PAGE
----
In separate state Department of Health investigations, both Carlisle Regional Medical Center and Penn State Milton S. Hershey Medical Center were cited for failing to report patient care.
The most recent investigation occurred at Carlisle Regional Medical Center on Feb. 4, when Department of Health investigators made an unannounced onsite special monitoring visit. There, investigators cited the facility for failing to develop nursing policies that provide nursing staff with methods of documenting nursing care provided to patients.
For seven of the 11 medical records investigators reviewed, the department found the facility did not have policies to address documentation of nursing assessments. There were incomplete Nursing Documentation Forms in regard to intake and output, and medical records without documentation or assessments of intravenous sites.
CRMC filed a plan of correction saying the chief nursing officer developed two new policies on Feb. 4 on vital signs and intake and output. The officer also reviewed but made no changes to the IV access guidelines policy.
The hospital added education for the two new policies and one unchanged policy began Feb. 7 with staff meetings three times a day. Education continued through March 11. The hospital said there will also be a weekly audit of 10 inpatient medical surgical charts to determine compliance with the three policies. The audit started Feb. 11 and will continue for eight weeks or until charts reach at least 90 percent compliance for three consecutive weeks.
Hershey Medical Center
The Department of Health earlier made an unannounced onsite complaint investigation on Jan. 14 at Hershey Medical Center and also cited the hospital for its patient care records.
The department said the hospital failed to follow its adopted policy to ensure that pertinent documentation related to patient care and services provided was included in medical records.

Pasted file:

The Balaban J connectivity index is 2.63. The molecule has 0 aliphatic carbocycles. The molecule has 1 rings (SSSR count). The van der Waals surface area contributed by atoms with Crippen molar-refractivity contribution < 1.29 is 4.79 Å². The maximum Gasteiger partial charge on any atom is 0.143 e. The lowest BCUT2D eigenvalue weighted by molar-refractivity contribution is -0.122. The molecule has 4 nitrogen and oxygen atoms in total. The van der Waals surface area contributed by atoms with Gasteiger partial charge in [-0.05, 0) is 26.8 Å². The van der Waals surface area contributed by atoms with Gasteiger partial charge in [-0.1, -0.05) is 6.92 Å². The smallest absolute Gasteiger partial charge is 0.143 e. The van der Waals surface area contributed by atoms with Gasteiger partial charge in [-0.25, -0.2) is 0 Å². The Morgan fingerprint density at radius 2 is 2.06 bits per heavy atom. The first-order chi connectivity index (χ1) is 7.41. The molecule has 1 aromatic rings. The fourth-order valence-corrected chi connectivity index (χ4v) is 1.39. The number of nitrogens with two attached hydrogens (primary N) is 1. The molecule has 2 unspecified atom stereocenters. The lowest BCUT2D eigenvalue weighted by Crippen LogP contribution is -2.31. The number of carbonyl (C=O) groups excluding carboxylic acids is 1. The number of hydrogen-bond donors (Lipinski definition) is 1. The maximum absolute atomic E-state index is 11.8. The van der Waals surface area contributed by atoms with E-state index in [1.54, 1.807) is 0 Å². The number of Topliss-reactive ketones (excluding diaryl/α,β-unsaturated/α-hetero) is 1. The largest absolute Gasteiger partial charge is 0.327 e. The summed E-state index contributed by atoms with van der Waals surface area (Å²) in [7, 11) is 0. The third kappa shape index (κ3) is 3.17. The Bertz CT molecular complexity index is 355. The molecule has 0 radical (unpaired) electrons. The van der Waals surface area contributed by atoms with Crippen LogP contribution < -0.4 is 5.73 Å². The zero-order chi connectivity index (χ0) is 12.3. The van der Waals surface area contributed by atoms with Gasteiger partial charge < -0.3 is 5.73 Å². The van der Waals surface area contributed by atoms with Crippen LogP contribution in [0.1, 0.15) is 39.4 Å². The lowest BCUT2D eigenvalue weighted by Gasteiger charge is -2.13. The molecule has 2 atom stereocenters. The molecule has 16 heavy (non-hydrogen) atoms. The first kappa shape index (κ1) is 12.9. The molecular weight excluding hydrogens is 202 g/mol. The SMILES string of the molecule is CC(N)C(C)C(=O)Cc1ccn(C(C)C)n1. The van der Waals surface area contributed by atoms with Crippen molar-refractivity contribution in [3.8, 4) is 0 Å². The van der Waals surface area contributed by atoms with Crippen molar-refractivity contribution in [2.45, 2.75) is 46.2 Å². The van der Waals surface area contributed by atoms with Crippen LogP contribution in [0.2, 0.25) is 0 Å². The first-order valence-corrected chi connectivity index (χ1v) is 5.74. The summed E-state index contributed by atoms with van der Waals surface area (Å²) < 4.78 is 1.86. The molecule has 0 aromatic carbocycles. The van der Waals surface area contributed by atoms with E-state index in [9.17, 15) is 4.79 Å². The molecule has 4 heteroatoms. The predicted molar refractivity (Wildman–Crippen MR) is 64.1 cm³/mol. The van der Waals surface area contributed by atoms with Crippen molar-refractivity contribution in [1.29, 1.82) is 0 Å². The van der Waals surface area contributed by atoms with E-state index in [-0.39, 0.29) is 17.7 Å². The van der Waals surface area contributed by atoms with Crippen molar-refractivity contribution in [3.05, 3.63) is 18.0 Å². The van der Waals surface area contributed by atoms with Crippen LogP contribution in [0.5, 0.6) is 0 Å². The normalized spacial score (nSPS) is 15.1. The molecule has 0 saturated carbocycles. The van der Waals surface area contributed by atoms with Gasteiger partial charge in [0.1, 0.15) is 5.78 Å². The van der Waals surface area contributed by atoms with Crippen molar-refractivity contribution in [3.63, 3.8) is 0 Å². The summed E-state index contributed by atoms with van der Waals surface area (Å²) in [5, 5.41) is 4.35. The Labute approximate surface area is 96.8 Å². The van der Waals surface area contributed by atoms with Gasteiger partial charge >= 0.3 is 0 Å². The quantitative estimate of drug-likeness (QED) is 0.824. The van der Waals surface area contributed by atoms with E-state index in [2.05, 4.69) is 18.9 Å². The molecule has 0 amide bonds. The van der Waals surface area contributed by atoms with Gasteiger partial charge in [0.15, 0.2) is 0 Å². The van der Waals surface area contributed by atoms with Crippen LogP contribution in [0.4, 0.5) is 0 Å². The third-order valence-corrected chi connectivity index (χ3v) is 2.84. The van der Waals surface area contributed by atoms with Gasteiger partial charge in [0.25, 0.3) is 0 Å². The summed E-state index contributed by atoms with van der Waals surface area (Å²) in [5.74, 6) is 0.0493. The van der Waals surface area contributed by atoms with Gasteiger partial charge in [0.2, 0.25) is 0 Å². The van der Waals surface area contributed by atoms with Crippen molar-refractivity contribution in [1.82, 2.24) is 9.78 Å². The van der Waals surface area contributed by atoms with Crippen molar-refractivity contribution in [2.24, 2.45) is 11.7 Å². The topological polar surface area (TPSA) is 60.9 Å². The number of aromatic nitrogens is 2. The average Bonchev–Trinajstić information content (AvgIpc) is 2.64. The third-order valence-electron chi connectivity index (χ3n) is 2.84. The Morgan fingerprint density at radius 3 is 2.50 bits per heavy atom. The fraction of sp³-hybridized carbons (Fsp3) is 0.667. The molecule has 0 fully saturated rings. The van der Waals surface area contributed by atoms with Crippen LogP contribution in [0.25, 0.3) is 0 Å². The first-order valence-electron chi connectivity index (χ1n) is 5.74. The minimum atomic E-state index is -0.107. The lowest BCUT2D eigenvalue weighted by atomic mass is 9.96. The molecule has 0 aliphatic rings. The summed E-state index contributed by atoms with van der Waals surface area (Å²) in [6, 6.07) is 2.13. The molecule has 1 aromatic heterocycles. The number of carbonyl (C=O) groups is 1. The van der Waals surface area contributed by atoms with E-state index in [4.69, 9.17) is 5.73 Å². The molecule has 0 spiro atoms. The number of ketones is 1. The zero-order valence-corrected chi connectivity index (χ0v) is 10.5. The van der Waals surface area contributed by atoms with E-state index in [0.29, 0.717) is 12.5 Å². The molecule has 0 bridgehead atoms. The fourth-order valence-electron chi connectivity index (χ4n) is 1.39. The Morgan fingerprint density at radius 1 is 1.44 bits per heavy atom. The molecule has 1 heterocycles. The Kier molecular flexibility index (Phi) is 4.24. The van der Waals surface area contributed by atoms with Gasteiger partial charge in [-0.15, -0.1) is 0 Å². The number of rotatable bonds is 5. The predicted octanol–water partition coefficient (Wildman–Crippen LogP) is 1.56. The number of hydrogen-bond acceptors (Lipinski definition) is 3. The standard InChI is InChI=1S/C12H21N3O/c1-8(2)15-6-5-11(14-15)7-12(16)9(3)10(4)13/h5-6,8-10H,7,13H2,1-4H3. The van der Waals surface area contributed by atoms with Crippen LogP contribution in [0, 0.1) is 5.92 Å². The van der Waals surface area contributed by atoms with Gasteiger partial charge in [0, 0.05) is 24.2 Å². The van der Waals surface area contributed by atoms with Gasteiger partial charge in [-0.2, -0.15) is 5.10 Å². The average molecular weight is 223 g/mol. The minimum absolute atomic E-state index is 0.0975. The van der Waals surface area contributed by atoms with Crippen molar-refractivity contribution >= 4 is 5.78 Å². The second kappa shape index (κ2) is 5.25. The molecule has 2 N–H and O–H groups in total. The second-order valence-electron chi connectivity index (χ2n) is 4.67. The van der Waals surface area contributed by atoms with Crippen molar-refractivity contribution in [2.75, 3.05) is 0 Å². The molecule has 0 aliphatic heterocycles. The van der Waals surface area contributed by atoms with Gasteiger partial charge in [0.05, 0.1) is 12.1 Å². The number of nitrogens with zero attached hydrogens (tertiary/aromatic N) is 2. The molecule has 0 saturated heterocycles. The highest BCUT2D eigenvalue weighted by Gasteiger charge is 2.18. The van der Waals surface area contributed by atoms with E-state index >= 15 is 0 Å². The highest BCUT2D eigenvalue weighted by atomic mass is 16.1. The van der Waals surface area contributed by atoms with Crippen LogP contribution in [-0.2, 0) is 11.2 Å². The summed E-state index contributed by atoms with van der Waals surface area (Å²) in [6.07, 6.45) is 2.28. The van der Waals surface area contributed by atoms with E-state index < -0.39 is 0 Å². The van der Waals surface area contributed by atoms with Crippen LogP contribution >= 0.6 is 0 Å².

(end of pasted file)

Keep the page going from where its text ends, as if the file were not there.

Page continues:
A review for six of seven medical records found there was often no documented evidence that a patient was offered, assisted or refused AM care, including a bath. The department said the hospital’s policy also did not address the documentation of care during the day shift.
Hershey Medical Center filed a plan of correction that by Feb. 1, the standard of care for inpatients would include basic patient care — including a bath — as the responsibility of the registered nurse or patient care assistant, every patient offered a bath every day and required documentation of a bath or refusal sometime in the 24-hour period. The standard of care will then be distributed to all clinical staff.
By Feb. 13, the hospital said the nurse manager would require documentation in writing that staff reviewed the standard of care and signatures of staff to verify ability to appropriately bathe a patient and document it in the medical record.
Nursing unit leadership would also begin rounds on all patients three times a week, and at least 50 percent of patients will be assessed and asked if they were offered to be given a bath or shower every day.
Leadership would also initiate chart audits to maintain compliance.
Since the Jan. 14 onsite investigation, Hershey Medical Center has had two onsite complaint investigations and one occupancy survey, all of which they were found to be in compliance.